The White House advertises Michael Bloomberg’s sneer at the vast majority of his fellow citizens, who have decided not to be bullied into submitting to an ideological assault on America. But the president is mum because, while the practices of the Cambridge police department and every other problem are within the federal government’s purview, this is not a subject on which Obama the Explainer of Islam wants to opine.

He either agrees with the finger-wagging left (certainly, it’s precisely the sort of thing the Cairo-speech author would cheer), which would cement the public’s sense that he is not on the same wave length (planet?) as the rest of us, or he agrees with those whom the left vilifies (everyone else), in which case, down-in-dumps liberals would be depressed to an even greater degree than they already are. So Obama takes the courageous route and votes “present” — that is, “no comment.”

It’s no surprise that a president soaked in the juices of the left should find himself sidelined when the issue is squarely presented: is American civilization worth defending? The question seems too hard or too politically inconvenient for the commander in chief and current leader of the Free World to answer.

The American people have figured out who we are fighting and what they are up to. They have no patience with the notion that we should afford our foes a platform (the KSM trial) or symbol (the Ground Zero mosque) with which to attack us. They assumed their president shared that entirely unextraordinary position. They should have more closely examined the intellectual underpinnings, the associations, and the life experience of the man they elected president. If they had, they’d have seen this coming.

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The Farce Ends

The worst-kept secret in the Middle East “peace process” has been that Mahmoud Abbas was never serious about a peace deal. This was apparent to anyone who has observed him over the years, who has followed his duplicitous rhetoric (incitement in Arabic, peace lingo in English), and who understands that he is incapable of making an enforceable peace agreement that would recognize the Jewish state, ensure that Israel retains defensible borders, renounce the dream of a one-state solutions with Jerusalem as its Muslim capital, and commit to disarmament and the renunciation of terror. Even to list what is required reveals how misplaced were the expectations of Obama and his “smart” diplomats.

After 18 months of badgering and bullying Israel and sucking up to the Muslim World, that world is on the verge of dealing a stinging blow to their patron: “Despite pressure from the US and EU, Abbas has signaled in recent days that he does not intend to enter direct talks until Israel stops all settlement construction, as well as construction in east Jerusalem, and commits itself to the establishment of a Palestinian state based on the June 4, 1967, lines.” And he’s gone scurrying to the Arab League to bless this.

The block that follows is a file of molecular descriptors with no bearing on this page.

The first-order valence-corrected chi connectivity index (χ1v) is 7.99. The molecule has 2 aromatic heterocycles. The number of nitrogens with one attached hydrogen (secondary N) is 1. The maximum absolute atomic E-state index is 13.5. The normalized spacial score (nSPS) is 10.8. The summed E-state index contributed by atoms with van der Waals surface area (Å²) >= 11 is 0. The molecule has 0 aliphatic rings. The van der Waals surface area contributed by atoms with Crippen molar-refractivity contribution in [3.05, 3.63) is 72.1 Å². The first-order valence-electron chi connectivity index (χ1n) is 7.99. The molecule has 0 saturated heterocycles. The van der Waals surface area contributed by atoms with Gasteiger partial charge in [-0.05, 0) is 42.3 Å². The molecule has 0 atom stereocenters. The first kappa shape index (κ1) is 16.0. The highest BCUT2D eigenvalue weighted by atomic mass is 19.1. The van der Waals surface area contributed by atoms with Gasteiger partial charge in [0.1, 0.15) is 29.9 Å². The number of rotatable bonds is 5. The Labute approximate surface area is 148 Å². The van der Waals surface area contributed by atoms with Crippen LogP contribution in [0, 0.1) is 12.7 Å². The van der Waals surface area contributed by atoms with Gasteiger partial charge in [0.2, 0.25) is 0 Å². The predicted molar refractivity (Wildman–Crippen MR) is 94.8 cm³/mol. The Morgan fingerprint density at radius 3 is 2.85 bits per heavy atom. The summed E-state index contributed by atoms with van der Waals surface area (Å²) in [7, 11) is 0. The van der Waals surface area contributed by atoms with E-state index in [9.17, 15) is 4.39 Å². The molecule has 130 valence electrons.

Hmm, maybe it isn’t Israel’s fault that we don’t have peace in our time. Maybe Obama’s mere presence and his suck-uppery to Palestinians in Cairo (and ever since) did not transform the Middle East. Maybe the Middle East is not just like Northern Ireland. Maybe putting political hacks in charge of foreign policy wasn’t a swell idea. Maybe the Obami were the least-”smart” diplomats ever to take on the Middle East conflict. And maybe — finally — we can all agree that the peace process is a counterproductive farce that provides cover only for Palestinian rejectionism.

The worst-kept secret in the Middle East “peace process” has been that Mahmoud Abbas was never serious about a peace deal. This was apparent to anyone who has observed him over the years, who has followed his duplicitous rhetoric (incitement in Arabic, peace lingo in English), and who understands that he is incapable of making an enforceable peace agreement that would recognize the Jewish state, ensure that Israel retains defensible borders, renounce the dream of a one-state solutions with Jerusalem as its Muslim capital, and commit to disarmament and the renunciation of terror. Even to list what is required reveals how misplaced were the expectations of Obama and his “smart” diplomats.

After 18 months of badgering and bullying Israel and sucking up to the Muslim World, that world is on the verge of dealing a stinging blow to their patron: “Despite pressure from the US and EU, Abbas has signaled in recent days that he does not intend to enter direct talks until Israel stops all settlement construction, as well as construction in east Jerusalem, and commits itself to the establishment of a Palestinian state based on the June 4, 1967, lines.” And he’s gone scurrying to the Arab League to bless this.

Hmm, maybe it isn’t Israel’s fault that we don’t have peace in our time. Maybe Obama’s mere presence and his suck-uppery to Palestinians in Cairo (and ever since) did not transform the Middle East. Maybe the Middle East is not just like Northern Ireland. Maybe putting political hacks in charge of foreign policy wasn’t a swell idea. Maybe the Obami were the least-”smart” diplomats ever to take on the Middle East conflict. And maybe — finally — we can all agree that the peace process is a counterproductive farce that provides cover only for Palestinian rejectionism.

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Sestak Praised CAIR in 2007

In a statement to the Exponent, Joe Sestak said of his speech to CAIR in 2007: